3. San Diego State has some issues to sort out offensively: You know that Steve Fisher’s Aztecs are going to bring it defensively; that hasn’t been in question for a long time on Montezuma Mesa. But what is up for questioning is this group’s productivity on the offensive end, with their best perimeter shooter from last season out of eligibility (Aqeel Quinn) and the player expected to be that option (Matt Shrigley) sidelined with a torn ACL. Can Malik Pope develop into the talent that has some NBA Draft types discussing him as a possible first round pick? Is freshman Jeremy Hemsley the answer at the point? Those are two key questions SDSU faces heading into the season.

4. Anthony Drmic returns to the court after redshirting last season: When Boise State lost Anthony Drmic for the season in January due to a back injury, it was assumed that the Broncos were in trouble. Well everyone else got healthy, Derrick Marks emerged as the conference’s best player and James Webb III took off in conference play. While Marks is now playing professionally, Drmic returns for his final season, joining a highly experienced perimeter rotation on a team that can win another Mountain West title.

James Webb III
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5. Colorado State, Wyoming looking to account for major personnel losses: Colorado State had a good case that it should have been in the NCAA tournament last season, as they won 26 games and finished third in the conference. But that senior-laden group landed in the NIT, and now Larry Eustachy has to account for the loss of his top three scorers from a season ago (J.J. Avila, Stanton Kidd and Daniel Bejarano). As for Wyoming, Larry Shyatt has just one starter returning (Josh Adams) from a team that got hot in Las Vegas and won the Mountain West tournament.

MORE: 2015-16 Season Preview Coverage | Conference Previews | Preview Schedule


  • Favorite: “I think you have to start two places. I think you have to start with Boise State, being the defending champs and having three elite players back in Webb, Duncan and Drmic. Those are three of the better players in the league on the team that won it. And I think the other place you have to start in this league is San Diego State. They’re the most physically gifted team in the league in terms of size and athleticism and length, and defensively they are the gold standard in this league.”
  • Sleeper: “I think that has to be Fresno State. Marvelle Harris, one of the top two or three players in the league is back, and Paul Watson’s good as well. I think they have a chance to be really good. They started out last year without their full contingent of players, and once they got everyone back they were extremely hard to guard. I think they’ll be (in the race) all year because they’re explosive offensively and put a lot of pressure on you defensively. They’re very athletic. I know they took a foreign tour this summer that I’m sure they think puts them in a good spot experience-wise.”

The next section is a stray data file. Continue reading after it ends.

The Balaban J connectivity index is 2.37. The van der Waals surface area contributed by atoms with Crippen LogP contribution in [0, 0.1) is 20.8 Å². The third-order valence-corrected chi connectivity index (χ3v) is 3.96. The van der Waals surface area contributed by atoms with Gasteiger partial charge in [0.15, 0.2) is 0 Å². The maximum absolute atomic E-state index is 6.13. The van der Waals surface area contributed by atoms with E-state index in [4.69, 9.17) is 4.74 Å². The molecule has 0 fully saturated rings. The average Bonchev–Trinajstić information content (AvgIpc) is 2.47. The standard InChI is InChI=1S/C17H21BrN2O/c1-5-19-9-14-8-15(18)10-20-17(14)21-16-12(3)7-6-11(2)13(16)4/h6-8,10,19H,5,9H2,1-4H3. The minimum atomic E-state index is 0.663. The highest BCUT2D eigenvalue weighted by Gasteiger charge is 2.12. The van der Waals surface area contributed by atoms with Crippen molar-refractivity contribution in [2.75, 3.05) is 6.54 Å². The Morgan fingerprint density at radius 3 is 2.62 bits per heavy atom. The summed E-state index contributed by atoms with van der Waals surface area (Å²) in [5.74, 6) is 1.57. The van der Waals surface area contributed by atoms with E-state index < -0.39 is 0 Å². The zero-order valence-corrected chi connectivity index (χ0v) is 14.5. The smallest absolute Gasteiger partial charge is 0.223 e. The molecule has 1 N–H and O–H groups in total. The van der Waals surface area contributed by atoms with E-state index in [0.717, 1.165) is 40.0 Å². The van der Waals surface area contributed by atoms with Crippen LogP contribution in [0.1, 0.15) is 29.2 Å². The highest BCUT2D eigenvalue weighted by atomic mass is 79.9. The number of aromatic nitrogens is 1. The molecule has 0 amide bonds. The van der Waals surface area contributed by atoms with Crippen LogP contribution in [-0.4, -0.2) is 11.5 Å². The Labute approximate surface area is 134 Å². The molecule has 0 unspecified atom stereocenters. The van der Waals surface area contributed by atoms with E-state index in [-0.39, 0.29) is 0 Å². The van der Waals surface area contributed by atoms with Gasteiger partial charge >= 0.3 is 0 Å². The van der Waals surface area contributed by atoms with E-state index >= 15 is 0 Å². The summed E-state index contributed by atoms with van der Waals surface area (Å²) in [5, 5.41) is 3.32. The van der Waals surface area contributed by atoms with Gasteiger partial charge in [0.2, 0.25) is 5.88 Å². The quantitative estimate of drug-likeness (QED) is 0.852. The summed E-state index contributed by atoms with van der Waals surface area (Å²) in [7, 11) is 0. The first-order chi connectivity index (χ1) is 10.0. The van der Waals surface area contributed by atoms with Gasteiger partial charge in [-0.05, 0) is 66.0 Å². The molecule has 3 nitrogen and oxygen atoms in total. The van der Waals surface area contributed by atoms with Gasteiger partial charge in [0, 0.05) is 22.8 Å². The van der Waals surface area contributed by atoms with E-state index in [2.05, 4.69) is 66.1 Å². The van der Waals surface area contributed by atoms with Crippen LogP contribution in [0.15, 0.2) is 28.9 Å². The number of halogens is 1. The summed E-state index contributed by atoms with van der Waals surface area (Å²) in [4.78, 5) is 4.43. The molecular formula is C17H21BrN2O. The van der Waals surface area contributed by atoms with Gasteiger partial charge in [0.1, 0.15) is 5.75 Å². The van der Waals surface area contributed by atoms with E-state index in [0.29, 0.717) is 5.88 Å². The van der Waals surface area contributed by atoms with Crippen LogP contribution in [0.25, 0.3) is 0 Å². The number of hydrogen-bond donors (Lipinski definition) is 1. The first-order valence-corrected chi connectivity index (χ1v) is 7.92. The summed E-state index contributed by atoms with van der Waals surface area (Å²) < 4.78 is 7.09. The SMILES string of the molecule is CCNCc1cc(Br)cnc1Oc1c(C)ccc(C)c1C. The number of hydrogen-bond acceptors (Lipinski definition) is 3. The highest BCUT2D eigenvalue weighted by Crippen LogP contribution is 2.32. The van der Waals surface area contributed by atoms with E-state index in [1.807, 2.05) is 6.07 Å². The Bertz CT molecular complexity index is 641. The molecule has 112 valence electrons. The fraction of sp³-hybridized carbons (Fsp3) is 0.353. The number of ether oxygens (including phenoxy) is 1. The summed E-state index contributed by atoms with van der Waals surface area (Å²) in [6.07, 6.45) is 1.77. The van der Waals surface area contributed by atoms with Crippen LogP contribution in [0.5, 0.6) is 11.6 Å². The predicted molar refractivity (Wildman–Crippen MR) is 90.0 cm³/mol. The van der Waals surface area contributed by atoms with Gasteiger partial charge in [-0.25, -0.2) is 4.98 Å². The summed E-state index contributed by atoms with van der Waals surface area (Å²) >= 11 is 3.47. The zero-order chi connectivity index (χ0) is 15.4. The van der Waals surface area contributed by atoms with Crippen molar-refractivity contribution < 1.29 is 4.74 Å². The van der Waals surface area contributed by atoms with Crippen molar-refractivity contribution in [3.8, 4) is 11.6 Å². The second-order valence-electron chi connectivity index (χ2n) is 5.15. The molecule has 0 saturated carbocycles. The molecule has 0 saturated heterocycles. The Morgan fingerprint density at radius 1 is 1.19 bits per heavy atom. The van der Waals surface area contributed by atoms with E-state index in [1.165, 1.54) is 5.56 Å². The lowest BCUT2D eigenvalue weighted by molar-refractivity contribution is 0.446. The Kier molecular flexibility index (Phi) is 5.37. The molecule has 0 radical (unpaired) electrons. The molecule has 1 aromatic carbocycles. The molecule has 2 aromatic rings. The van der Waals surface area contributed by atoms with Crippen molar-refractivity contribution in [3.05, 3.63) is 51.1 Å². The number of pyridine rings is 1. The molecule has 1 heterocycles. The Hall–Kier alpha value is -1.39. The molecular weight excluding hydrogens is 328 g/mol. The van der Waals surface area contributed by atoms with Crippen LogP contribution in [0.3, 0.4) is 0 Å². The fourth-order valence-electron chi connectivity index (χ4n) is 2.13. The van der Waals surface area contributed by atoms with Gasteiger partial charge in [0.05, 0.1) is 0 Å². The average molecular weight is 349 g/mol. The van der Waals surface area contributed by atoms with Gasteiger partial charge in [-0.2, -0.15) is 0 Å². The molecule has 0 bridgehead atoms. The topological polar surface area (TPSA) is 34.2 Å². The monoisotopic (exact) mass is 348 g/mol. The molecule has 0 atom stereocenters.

• Best player: “I think, for the effect that they have on the game and for the efficiency they plays with, James Webb III from Boise State and Marvelle Harris from Fresno State. One of those guys is “1A” and the other’s “1B” because  they both have a huge impact on the game. In different ways, but both really affect the game so those are the two guys who come to mind right away.”
  • Most underrated player: “I thought Marvelle Harris (was underrated last year). There are a lot of similarities between he and Derrick Marks, and I think he’s a guy who could have a breakout year this year. I think he’s as good as anybody in the league, is a pro prospect and could have a special year.”


While Boise State getting healthy was a big factor in them getting hot in conference play, so was the emergence of Webb. In his first season in a Boise State uniform Webb averaged 11.2 points and 8.0 rebounds per game, shooting 55.2 percent from the field and 40.9 percent from three. A versatile offensive weapon at 6-foot-9, Webb could take off in 2015-16.


  • Marvelle Harris, Fresno State: The 6-foot-4 senior averaged 16.4 points, 5.0 rebounds, 3.8 assists and 2.0 steals per game last season.
  • Jalen Moore, Utah State: Moore’s added some weight to his frame after playing well enough to earn second team all-conference honors a season ago, and he could be in the Player of the Year conversation in 2015-16.
  • A.J. West, Nevada: One of the nation’s best rebounders, West grabbed 11.0 caroms per contest to go with 12.1 points and 2.6 blocks.